What new iPad features are there?

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Answered by: Steve, An Expert in the iPad and iPhone Category
Those looking to upgrade their old iPads to Apple's slick new tablet should know what they're getting into before investing the cash. The new iPad features, among other things, an improved camera and a higher resolution retina display for higher quality visuals over the iPad 2, not to mention faster hardware to power all of it. Here's a quick look at some of the highlights from the new iPad, as well as how it measures up to the last generation model.

The first thing you'll notice, especially if this is your first iPad is the retina display on the new tablet. The 2048x1536 resolution on its 9.7 inch screen is twice that of the iPad 2's, which means better picture quality when watching movies and looking at photos, less jagged edges, vibrant colors that give even top-of-the-line HD TVs a run for their money and more apps optimized for the retina display.

The new iPad features a 5-megapixel camera similar to the one found in the iPhone 4S as well. Compared to the iPad 2's less than a megapixel setup, which was only capable of recording 720p pictures and video, the new iPad's new iSight camera takes much sharper pictures and lets you edit them on the fly in a variety of new ways (you can also pick up iPhoto in the app store). The drawbacks are that zooming in with the camera still results in pixellated photos and the tablet's front camera is still only VGA.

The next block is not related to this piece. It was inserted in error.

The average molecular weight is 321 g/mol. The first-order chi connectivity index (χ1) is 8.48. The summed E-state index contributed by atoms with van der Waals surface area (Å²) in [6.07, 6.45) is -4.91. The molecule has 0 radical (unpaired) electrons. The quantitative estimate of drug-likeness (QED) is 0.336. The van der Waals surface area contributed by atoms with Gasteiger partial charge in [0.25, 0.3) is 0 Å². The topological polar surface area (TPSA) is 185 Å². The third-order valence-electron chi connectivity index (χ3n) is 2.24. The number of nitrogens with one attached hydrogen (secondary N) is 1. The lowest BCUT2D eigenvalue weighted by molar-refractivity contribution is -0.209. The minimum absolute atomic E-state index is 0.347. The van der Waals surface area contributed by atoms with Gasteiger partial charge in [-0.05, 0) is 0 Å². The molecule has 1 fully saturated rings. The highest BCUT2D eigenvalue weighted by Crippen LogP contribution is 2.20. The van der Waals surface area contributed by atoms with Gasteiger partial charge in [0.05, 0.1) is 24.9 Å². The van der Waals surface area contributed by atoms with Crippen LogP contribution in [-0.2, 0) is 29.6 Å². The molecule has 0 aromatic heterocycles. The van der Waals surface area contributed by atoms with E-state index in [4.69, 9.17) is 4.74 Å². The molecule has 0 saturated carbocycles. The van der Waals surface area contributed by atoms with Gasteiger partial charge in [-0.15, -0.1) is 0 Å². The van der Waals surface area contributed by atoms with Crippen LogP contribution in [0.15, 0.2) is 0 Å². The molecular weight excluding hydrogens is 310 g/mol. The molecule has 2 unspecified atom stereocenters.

Another improvement the new iPad features is the inclusion of voice dictation much like the iPhone 4S' Siri. The tablet's built in mic works well, picking up most spoken dictation with a fair amount of accuracy, although much like Siri, it can sometimes get a bit confused, resulting in garbled text.

Ultimately compared to the iPad 2, Apple's latest tablet really differentiates itself in terms of speed. Anyone that has used an older model Apple product to try to do simple task like running basic apps or taking photos is already aware of how time-consuming a process it can be. With the A5X processor's quad-core GPU, the new iPad runs apps faster than its predecessor's dual-core A5 chip, making even scrolling through your home screen or texting friends quick and painless. Finally, with the new firmware upgrade to iOS 5.1, the new iPad gives you access to 4G connectivity, so web-browsing and email are faster than ever.

In terms of practical changes, these are the major points you'll want to consider if you're looking to upgrade (or to pick up an iPad for the first time). The dimensions are practically identical to the iPad 2's, to the point that it should be able to fit into any last-generation accessories like sleeves. Still no micro SD slot, but with 16, 32 and 64 GB hard drive sizes available (something to keep in mind for higher resolution media) you've got storage options available. The hardware difference between models is significant, although if you can only afford a discounted iPad 2 for now, it's not a bad back-up.

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